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Previously I have written that I was contemplating the use of a double “Vee”-notched shape for piano-wire boring bits, in lieu of the single-flat “D” bits that were giving bent and offcentre bores in Pear wood. The billets were some 15" long, turned down to about 1.5"                      diameter and bored at 5/32" diameter.

Since then [ have bored six billets of Plum wood and one of Pear wood using different combinations of revolving speed /“D” bit and “Vee”-notch bit / a counter-rotating bit in a hand-drill and a non-rotating bit in a tail-stock chuck.

Conclusions: The non-rotating feed of the tail-stock chuck is IN , the rotating feed of the hand-drill is OUT: low speed rotation of the billet (850rpm) is OUT, a higher speed (2160rpm) is LN; the double-flat “Vee”-notch bit is IN, the “D” bit is OUT.

Of the seven test pieces, those with the IN feature were either on-centre or within 1/16", but most importantly, all were dead straight in the bore.

The tools used: A flat-bed wood lathe with #2 Morse, 38" between centres, pulley speeds of 850/1375/2160/3500rpm, and a graduated tail stock spindle with 2" travel. A 1/2" Jacob’s chuck and arbour. A grinder. An auger-bit file. A bench-vice. Several lengths of 5/32"                       diameter piano wire. A jam-chuck for the head stock. A steady-bearing to hold the tail end of the billet.

Both SAE 30 engine-oil and spray-on silicon were used for lubrication, with a preference for the former: cheaper, no smoke, no smell!

The jam-chuck can be made from a square piece of 2" x 4" lumber, screw-fixed to a 3” face-plate, turned down to 3.25" diameter, bored for a depth of 1" at about 1.375" to suit the diameter of the billet and through-bored at 1/2” to give outlet clearance to the 5/32" boring bit.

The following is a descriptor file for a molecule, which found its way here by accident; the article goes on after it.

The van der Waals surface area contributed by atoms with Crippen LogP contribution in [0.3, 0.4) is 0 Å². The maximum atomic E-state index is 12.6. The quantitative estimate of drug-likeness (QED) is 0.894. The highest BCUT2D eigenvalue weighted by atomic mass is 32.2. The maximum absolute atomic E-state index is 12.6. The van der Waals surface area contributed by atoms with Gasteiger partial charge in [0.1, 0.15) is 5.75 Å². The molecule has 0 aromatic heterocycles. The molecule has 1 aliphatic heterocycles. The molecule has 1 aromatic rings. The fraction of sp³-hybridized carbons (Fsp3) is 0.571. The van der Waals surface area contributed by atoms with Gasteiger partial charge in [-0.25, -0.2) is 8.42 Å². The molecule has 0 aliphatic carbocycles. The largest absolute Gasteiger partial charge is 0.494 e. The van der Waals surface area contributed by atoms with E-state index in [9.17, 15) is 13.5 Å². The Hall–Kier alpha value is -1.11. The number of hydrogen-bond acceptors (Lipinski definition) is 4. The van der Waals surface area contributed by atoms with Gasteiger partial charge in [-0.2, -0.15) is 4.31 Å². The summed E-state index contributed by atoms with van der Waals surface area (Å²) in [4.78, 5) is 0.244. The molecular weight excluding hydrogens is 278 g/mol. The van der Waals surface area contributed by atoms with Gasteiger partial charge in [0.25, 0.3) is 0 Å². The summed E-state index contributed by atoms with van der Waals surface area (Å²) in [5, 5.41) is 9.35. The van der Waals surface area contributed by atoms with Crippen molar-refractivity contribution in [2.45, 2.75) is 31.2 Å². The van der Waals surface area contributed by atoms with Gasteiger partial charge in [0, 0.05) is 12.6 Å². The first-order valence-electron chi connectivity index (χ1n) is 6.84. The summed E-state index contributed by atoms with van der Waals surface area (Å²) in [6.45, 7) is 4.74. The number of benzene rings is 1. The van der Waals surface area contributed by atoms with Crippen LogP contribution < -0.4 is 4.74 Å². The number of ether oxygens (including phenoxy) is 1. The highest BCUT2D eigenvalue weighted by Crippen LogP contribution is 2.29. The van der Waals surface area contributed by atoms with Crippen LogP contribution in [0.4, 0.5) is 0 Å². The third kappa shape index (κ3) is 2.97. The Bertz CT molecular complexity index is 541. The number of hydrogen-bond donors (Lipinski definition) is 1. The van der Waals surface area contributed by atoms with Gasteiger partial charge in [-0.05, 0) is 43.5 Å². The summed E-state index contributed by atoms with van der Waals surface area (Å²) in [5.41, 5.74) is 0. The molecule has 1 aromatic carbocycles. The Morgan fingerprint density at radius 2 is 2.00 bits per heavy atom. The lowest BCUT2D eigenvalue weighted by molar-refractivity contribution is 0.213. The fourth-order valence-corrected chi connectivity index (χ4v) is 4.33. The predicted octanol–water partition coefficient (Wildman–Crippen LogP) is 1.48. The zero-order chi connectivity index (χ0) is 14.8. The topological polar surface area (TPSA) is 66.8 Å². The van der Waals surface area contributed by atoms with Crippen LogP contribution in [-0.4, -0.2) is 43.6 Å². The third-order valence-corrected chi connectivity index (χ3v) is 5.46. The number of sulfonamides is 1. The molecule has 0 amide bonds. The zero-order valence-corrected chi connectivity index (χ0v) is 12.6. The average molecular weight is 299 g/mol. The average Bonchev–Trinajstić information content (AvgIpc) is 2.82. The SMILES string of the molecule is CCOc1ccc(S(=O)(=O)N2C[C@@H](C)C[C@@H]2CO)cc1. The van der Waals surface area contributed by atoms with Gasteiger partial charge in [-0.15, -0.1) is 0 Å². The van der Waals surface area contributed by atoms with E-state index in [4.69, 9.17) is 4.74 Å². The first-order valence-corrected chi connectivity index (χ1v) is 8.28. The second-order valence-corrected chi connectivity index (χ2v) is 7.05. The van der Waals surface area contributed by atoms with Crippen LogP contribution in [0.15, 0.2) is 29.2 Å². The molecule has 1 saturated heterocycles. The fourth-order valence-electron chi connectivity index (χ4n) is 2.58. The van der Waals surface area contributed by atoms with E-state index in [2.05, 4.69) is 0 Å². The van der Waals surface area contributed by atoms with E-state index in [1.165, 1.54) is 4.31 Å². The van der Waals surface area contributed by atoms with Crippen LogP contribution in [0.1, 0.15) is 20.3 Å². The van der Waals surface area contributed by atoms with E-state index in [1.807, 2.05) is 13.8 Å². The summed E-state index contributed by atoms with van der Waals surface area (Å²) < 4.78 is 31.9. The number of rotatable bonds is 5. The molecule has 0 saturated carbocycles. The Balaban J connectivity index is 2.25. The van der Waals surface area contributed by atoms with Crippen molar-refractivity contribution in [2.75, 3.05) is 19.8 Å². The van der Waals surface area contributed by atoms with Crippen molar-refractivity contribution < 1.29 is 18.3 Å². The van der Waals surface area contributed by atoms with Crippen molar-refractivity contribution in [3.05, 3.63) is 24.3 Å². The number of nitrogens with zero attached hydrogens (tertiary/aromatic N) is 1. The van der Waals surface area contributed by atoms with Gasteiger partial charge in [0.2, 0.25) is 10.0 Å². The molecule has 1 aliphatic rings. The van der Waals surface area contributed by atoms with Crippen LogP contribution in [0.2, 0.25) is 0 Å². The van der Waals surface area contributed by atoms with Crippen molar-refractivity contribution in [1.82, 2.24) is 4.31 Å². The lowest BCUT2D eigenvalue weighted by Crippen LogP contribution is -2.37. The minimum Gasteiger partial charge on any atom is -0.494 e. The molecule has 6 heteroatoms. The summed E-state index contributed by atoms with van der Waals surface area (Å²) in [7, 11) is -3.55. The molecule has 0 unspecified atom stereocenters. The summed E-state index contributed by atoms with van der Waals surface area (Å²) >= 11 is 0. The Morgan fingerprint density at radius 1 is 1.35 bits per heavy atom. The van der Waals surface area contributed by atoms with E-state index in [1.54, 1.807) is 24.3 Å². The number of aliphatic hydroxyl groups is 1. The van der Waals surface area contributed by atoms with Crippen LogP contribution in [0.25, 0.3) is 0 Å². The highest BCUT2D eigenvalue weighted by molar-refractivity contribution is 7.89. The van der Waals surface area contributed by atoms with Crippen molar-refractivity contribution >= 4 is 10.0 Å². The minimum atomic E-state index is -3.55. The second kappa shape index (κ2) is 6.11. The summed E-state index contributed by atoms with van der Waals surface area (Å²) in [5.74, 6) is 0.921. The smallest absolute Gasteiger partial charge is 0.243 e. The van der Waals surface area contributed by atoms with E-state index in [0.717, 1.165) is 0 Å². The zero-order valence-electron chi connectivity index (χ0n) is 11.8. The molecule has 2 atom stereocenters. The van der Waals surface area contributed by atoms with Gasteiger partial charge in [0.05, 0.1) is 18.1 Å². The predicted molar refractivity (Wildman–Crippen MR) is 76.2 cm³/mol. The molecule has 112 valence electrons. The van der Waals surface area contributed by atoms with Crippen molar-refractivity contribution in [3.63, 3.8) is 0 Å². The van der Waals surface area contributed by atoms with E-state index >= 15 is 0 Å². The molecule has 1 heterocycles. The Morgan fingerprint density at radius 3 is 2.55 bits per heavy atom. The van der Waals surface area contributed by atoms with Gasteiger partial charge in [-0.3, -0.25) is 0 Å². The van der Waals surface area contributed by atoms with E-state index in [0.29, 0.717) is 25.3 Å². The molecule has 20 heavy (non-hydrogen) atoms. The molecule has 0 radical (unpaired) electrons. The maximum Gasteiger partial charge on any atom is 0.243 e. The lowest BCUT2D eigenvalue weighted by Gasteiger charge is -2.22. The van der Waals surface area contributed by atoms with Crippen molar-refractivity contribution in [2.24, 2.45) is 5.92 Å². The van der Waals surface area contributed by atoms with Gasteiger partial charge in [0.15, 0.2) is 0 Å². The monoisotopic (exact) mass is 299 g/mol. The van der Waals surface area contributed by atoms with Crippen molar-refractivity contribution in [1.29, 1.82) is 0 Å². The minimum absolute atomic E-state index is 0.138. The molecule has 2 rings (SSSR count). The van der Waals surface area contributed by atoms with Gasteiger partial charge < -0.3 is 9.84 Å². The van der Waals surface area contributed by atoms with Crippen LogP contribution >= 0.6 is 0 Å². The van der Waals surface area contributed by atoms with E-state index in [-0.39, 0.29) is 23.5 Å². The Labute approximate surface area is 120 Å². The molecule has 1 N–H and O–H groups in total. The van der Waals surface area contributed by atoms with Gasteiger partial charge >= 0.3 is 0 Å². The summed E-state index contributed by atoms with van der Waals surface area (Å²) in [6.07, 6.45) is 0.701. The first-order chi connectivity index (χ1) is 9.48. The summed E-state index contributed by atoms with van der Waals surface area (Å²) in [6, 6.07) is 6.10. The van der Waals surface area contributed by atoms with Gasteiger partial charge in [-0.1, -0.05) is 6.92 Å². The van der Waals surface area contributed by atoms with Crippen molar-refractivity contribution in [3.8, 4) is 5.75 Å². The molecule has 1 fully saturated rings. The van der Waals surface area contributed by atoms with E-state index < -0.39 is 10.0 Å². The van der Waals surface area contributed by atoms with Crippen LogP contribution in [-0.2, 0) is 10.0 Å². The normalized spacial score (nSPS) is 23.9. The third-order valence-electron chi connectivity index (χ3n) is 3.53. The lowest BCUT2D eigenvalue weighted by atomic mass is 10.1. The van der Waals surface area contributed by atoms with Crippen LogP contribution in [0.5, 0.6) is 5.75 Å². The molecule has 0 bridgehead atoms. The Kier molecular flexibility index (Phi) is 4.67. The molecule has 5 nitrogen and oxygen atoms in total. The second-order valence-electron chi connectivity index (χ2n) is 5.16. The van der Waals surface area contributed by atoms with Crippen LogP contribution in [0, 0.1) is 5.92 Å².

A thin bead of glue round and 1/4" from the end of the billet will secure the driven end and afford easy removal of the billet on completion of the boring operation.


If the central part of the bit, between the two flats is thicker than 1/16", the bit will rapidly over-heat. Slightly less and with a shallow “Vee”, the bit will cut several times before                       becoming hot.

Care must be taken when inserting the longer bits, that the bit is centred truly. There are two corners, and if one catches on the end-face of the wood the bit will gyrate frantically.

Several bits of increasing length, from the starter at 3" to the last at 17", were used to give maximum rigidity per group of cuts and to afford a cool and sharp cutting edge.

No annealing of the cutting edge of the bit was necessary, even though the metal was “blued” in the grinding process and the conclusion is that metal will cut wood quite differently. But don’t overdo it.

Finally, this dissertation is in no way a denigration of other methods of wood boring, particularly that of Malcolm McLaren which gave me a start. it is offered as a possible improvement to all makers of pipe chanters and discussion is invited.